On Saturday, Justin was feeling under the weather so we needed a non-strenuous activity just to get out of the house for a few hours. We decided to visit the Auckland Museum in the Domain. We were prepared to pay the $10 entry fee but upon arrival discovered the museum is free to Auckland residents, bonus!
The museum has 3 floors with different themes on each. The ground floor covers the history of New Zealand from the native tribes up through modern times. It also displays artifacts from most of the other surrounding Polynesian islands. Justin was clever enough to discover that if you touch a piece in one of the exhibits, an electronic voice will notify you to step away from the display. Part of the history section was geared toward children and displayed New Zealand children's items for each time period in history. We were amused to learn that our own childhood is now considered long enough ago to be displayed in a museum. That's right, there was a bunk bed section displaying children's items from the 1980's and 90's including a Romeo & Juliet poster with Leonardo DiCaprio, a magazine with Dawson's Creek, and roller blades among other things. This floor also has a middle gallery which houses traveling exhibits currently showing Camera, a showcase of wildlife and documentary photography.
|Blurry shot of the 1990's Museum Exhibit|
|And one of the boys bunk bed|
The second floor is a nature theme displaying the flora, fauna, and geography of New Zealand. There is a little house in this exhibit that you can go inside and witness a simulation of a volcano erupting in Auckland. This was pretty cool and a little too realistic. You were literally sitting in the living room of a house in St. Heliers looking out at Rangitoto, the volcano you can see from most places in Auckland, watching a news program about the recent earthquakes in the area. The reporter recaps the events of the day and the city evacuation and is then interrupted by an actual volcanic eruption in the bay. The simulation ends with shots of the aftermath of the eruption. All of this right after we toured the beginning of the exhibit and learned there are 48 volcanic cones in Auckland including the one the Auckland Museum sits on and that Mt Rangitoto is still considered an active mountain.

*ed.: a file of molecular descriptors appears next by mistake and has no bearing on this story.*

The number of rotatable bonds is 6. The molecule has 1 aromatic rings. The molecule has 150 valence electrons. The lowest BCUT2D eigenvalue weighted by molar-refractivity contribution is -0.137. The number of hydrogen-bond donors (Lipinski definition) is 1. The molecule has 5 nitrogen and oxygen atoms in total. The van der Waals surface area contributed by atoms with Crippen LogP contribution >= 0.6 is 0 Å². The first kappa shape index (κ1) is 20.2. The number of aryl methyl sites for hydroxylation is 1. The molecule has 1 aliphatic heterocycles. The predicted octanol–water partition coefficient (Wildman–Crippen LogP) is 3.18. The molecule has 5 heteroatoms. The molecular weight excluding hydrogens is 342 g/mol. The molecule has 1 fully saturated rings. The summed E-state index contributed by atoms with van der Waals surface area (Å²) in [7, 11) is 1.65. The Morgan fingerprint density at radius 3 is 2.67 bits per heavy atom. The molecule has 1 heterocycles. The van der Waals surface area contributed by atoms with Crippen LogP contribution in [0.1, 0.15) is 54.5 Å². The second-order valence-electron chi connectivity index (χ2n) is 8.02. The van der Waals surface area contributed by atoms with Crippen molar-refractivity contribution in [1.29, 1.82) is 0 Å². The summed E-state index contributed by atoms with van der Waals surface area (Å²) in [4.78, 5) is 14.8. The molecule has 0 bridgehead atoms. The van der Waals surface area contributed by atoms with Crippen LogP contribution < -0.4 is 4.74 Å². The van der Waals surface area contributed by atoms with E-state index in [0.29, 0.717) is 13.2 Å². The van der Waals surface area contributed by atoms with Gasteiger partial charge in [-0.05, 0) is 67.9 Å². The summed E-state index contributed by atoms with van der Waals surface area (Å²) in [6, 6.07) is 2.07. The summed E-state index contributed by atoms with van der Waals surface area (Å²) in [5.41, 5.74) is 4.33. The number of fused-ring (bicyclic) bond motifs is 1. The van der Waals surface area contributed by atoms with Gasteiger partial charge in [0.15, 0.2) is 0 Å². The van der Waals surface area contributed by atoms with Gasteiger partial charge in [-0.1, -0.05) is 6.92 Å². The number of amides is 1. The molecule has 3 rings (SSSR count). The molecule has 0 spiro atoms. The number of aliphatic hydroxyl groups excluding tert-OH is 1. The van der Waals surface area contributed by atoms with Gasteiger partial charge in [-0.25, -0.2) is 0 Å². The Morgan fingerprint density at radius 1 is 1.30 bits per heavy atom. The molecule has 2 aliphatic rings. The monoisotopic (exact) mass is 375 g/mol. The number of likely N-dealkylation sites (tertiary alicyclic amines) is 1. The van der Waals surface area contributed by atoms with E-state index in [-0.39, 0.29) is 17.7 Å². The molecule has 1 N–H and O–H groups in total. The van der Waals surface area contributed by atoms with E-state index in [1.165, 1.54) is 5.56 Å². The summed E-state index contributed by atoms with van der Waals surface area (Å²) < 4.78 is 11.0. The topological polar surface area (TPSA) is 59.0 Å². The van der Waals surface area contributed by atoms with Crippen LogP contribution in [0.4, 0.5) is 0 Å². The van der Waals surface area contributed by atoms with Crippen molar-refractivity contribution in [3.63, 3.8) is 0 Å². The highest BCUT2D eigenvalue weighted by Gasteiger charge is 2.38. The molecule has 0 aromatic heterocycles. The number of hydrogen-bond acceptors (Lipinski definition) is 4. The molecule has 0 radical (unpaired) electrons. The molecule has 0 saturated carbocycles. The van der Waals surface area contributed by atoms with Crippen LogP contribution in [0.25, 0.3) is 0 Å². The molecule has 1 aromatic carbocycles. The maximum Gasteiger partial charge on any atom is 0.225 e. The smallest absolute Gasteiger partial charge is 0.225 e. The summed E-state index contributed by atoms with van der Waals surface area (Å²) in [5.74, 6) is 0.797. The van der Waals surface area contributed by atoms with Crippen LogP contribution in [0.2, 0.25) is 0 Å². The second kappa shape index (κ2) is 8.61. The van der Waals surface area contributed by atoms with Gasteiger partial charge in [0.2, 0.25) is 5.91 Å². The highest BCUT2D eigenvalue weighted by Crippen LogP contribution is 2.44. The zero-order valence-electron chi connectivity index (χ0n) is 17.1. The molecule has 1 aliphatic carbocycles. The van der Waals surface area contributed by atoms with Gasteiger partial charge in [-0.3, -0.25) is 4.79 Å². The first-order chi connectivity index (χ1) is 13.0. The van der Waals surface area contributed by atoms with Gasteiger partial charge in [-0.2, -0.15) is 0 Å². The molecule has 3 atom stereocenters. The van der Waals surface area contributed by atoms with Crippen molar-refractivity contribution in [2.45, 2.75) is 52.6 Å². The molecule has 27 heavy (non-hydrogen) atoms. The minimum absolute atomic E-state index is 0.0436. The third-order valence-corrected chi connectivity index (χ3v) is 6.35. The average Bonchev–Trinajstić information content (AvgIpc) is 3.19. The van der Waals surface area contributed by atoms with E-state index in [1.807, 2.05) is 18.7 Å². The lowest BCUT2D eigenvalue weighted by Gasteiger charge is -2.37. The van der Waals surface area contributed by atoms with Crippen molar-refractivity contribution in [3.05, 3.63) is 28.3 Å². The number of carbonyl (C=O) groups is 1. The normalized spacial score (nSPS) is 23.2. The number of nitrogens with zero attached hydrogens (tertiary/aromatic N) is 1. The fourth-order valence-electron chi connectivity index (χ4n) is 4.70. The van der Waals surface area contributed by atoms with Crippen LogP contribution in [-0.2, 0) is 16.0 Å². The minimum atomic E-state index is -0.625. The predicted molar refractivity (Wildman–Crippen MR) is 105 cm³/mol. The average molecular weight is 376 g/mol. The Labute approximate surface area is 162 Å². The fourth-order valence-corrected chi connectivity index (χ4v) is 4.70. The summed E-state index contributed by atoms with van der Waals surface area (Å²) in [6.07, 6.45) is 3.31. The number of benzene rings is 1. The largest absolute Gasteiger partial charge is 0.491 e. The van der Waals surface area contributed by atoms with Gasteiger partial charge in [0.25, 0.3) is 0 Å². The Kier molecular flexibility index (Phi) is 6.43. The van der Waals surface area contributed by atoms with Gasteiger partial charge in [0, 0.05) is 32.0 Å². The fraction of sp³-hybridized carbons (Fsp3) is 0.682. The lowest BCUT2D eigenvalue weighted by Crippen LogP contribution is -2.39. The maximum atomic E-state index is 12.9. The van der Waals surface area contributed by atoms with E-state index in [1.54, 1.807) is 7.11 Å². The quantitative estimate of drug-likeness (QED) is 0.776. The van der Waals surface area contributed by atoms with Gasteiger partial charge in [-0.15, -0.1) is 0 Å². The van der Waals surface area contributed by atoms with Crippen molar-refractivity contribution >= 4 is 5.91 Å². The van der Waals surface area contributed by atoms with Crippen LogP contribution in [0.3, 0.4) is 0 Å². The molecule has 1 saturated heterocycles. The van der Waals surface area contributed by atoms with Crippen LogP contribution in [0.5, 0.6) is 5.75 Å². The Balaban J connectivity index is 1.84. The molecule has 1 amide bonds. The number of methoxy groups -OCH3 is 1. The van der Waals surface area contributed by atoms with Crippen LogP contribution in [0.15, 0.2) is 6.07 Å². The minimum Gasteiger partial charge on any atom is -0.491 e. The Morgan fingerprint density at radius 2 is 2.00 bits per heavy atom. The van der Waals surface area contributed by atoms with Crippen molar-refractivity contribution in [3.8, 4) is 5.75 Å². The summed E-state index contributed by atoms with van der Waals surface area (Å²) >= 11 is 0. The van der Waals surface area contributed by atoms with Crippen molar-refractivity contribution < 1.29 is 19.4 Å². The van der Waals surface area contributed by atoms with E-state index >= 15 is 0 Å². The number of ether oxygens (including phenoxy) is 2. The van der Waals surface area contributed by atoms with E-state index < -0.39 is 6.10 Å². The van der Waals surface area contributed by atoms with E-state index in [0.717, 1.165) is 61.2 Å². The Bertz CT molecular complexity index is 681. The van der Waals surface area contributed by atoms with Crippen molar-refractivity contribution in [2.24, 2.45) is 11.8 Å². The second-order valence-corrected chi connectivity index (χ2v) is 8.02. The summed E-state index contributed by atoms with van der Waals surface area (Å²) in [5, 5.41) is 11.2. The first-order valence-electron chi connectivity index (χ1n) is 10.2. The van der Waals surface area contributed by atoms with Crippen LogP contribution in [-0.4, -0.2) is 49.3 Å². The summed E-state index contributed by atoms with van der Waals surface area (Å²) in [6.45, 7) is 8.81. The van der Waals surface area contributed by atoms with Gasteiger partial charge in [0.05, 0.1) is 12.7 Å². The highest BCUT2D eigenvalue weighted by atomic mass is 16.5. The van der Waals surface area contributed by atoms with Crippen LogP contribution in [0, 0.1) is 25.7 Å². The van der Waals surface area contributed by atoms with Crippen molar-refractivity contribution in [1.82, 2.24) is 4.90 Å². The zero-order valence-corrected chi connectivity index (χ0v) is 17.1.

|Mt Rangitoto from Devonport|
The top floor tells the story of New Zealand's involvement in wars including a pictorial temporary exhibit entitled You are Here: Mapping Auckland.
We only made it through the ground floor and the geography section of the second floor before Justin started to feel pretty bad and needed food and rest. However, we thoroughly enjoyed our time in the museum and plan on returning thanks to the free entry to finish exploring. We topped off the day with an early and long dinner at Archie's, one of our favorite pizza spots in the city in New Market.